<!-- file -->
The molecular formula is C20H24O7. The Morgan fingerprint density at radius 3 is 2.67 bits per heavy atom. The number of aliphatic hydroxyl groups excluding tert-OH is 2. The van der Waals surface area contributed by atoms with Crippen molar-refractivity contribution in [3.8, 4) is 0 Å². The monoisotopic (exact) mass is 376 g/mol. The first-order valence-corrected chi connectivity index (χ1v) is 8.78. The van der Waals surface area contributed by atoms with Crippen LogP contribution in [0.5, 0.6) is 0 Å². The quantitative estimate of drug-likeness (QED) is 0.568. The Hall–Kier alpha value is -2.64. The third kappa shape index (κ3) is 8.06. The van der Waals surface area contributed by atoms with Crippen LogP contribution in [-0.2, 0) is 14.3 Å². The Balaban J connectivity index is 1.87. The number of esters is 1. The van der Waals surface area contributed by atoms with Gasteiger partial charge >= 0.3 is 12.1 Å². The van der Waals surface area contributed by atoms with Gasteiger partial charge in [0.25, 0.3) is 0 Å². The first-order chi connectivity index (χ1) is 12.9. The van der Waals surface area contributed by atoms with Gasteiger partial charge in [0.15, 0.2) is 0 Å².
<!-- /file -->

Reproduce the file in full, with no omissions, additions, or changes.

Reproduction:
The molecular formula is C20H24O7. The Morgan fingerprint density at radius 3 is 2.67 bits per heavy atom. The number of aliphatic hydroxyl groups excluding tert-OH is 2. The van der Waals surface area contributed by atoms with Crippen molar-refractivity contribution in [3.8, 4) is 0 Å². The monoisotopic (exact) mass is 376 g/mol. The first-order valence-corrected chi connectivity index (χ1v) is 8.78. The van der Waals surface area contributed by atoms with Crippen LogP contribution in [0.5, 0.6) is 0 Å². The quantitative estimate of drug-likeness (QED) is 0.568. The Hall–Kier alpha value is -2.64. The third kappa shape index (κ3) is 8.06. The van der Waals surface area contributed by atoms with Crippen LogP contribution in [-0.2, 0) is 14.3 Å². The Balaban J connectivity index is 1.87. The number of esters is 1. The van der Waals surface area contributed by atoms with Gasteiger partial charge >= 0.3 is 12.1 Å². The van der Waals surface area contributed by atoms with Gasteiger partial charge in [0.25, 0.3) is 0 Å². The first-order chi connectivity index (χ1) is 12.9. The van der Waals surface area contributed by atoms with Gasteiger partial charge in [0.15, 0.2) is 0 Å².